Geomembranes can be manufactured from four main polyolefins: three from the polyethylene family, namely high-density polyethylene (HDPE), linear low-density polyethylene (LLDPE) and very low-density polyethylene (VLDPE), and polypropylene (PP). Lower densities mean more flexible materials and increased weldability of the product, offset by reduced chemical resistance and mechanical strength, increased gas permeability and, in some cases, such as LLDPE, a 30% reduction in UV resistance.
In the specific case of PP, this material can provide the same flexibility as VLDPE but with significant chemical resistance, meaning it can be classified as a sort of hybrid material for special applications.
Geomembranes are determined by a series of parameters that describe both the type of raw material used and the quality of the geomembrane in terms of durability (UV resistance, chemical resistance to stress cracking and temperature). They also give an indication of the quality of the geomembrane transformation process and hence the manufacturer itself.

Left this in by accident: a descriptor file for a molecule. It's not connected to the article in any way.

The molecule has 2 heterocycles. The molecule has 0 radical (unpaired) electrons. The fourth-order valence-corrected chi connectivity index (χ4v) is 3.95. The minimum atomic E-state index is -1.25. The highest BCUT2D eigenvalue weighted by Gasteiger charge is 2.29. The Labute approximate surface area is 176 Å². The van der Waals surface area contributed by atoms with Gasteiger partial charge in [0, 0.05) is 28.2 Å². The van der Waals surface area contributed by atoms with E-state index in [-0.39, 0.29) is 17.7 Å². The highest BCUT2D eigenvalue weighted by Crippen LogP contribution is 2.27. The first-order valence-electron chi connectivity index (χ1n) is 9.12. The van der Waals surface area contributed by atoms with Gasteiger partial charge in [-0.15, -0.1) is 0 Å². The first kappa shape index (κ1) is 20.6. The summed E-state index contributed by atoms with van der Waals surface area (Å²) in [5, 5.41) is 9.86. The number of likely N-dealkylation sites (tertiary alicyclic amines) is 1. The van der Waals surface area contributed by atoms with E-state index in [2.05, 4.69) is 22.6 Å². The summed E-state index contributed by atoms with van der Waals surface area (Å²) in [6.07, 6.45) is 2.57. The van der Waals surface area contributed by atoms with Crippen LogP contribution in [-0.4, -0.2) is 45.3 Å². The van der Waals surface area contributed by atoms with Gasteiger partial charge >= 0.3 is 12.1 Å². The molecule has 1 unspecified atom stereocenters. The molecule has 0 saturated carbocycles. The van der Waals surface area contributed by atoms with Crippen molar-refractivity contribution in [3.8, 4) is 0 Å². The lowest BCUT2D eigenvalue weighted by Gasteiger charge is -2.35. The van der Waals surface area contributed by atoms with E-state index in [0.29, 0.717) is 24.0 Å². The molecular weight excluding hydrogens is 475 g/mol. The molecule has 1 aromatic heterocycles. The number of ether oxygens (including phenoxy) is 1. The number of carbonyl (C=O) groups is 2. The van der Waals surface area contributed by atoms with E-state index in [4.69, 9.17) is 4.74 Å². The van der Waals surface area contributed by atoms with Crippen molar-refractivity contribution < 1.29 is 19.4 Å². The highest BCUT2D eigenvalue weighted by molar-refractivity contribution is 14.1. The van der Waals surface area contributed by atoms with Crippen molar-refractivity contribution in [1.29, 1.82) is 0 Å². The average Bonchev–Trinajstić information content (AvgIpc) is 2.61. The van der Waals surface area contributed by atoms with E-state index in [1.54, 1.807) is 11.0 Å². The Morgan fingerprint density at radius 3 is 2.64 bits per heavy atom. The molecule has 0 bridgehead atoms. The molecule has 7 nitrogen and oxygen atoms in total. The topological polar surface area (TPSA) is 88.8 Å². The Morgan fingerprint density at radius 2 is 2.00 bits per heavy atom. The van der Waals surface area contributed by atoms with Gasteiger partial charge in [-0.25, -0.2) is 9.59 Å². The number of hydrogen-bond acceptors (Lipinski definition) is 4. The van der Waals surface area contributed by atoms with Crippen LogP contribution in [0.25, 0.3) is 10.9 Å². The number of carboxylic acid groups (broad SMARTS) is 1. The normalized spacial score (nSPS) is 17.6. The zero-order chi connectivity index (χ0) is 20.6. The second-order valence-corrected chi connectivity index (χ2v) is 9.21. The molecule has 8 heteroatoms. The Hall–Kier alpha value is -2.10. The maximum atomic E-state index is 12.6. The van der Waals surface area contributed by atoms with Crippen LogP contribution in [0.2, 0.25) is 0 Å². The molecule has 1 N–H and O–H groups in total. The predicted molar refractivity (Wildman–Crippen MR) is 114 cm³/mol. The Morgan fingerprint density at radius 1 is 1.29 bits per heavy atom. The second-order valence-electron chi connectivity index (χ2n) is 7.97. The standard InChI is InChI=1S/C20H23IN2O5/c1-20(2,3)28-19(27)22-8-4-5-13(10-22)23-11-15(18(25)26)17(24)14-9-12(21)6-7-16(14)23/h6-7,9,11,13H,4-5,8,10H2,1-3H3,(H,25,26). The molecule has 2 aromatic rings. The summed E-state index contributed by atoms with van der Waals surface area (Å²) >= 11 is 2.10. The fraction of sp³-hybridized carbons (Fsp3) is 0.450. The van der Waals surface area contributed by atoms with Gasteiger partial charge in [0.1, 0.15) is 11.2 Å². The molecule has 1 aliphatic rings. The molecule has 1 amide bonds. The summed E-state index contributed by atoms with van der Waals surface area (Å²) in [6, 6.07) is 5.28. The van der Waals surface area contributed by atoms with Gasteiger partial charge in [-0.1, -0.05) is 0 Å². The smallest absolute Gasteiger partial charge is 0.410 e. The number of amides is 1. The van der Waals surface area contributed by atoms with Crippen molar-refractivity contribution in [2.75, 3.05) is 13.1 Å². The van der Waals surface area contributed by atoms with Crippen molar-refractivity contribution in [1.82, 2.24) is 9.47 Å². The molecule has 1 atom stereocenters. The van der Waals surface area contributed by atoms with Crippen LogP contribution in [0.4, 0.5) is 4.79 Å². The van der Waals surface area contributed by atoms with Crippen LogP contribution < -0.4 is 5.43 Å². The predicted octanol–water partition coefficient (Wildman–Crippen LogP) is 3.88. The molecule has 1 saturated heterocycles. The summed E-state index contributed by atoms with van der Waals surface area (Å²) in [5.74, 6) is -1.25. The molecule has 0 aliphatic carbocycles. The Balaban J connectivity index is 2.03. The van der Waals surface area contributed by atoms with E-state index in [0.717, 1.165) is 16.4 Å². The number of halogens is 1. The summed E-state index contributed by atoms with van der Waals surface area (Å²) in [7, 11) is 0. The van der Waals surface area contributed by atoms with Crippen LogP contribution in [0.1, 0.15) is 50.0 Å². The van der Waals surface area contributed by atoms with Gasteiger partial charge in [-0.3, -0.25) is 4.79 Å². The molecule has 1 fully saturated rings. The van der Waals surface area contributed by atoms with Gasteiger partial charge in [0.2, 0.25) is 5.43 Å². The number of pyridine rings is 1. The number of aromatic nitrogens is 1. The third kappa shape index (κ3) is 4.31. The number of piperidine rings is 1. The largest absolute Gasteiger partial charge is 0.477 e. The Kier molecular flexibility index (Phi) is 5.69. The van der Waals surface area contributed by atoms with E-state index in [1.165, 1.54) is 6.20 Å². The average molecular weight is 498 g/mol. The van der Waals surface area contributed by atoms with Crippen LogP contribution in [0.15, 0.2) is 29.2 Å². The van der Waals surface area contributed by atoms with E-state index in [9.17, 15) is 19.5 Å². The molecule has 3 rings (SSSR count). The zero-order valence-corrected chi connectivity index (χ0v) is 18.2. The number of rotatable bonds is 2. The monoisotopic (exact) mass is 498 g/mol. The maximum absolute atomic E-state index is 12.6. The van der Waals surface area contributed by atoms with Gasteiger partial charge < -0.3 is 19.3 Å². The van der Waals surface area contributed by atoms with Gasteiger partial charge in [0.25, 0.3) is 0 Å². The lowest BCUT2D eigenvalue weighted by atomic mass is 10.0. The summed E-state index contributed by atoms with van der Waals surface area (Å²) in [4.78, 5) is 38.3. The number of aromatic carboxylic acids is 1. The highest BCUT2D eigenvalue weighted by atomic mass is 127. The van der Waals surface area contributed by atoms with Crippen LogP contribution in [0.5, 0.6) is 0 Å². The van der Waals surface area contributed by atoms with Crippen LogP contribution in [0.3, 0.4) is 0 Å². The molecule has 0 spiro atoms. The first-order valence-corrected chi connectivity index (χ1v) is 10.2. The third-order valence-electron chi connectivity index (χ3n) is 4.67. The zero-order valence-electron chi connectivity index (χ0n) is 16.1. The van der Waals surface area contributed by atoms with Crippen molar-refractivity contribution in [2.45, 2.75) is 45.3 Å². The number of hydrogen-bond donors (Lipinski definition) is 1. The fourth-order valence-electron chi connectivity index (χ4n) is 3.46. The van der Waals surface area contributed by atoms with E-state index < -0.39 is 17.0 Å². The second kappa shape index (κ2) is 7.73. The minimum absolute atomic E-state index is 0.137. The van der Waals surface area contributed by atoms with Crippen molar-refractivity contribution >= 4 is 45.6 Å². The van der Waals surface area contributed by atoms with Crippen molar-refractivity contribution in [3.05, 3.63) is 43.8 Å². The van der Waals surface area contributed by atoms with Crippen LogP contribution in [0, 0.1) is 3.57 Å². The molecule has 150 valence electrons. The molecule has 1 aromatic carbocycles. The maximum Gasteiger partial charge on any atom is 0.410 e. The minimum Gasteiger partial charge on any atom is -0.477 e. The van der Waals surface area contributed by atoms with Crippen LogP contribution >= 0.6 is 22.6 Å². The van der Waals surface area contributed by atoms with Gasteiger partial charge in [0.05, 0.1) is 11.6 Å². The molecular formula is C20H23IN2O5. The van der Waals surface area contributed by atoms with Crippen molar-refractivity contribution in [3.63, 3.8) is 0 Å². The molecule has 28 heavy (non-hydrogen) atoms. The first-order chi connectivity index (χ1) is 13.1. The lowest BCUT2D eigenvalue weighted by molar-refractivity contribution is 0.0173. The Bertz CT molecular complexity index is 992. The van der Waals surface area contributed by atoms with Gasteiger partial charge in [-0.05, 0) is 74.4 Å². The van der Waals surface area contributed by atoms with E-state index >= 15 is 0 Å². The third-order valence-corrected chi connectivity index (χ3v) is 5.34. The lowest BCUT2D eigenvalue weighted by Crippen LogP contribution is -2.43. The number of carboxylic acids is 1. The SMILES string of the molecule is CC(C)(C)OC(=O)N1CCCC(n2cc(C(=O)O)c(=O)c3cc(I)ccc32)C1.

Atarfil’s technical data sheets group the properties of each of these concepts to make them easier to understand.
The following description gives a non-exhaustive summary of the meaning of certain properties to aid understanding and help users determine evaluation criteria. Please do not hesitate to contact Atarfil Technical Services for further information.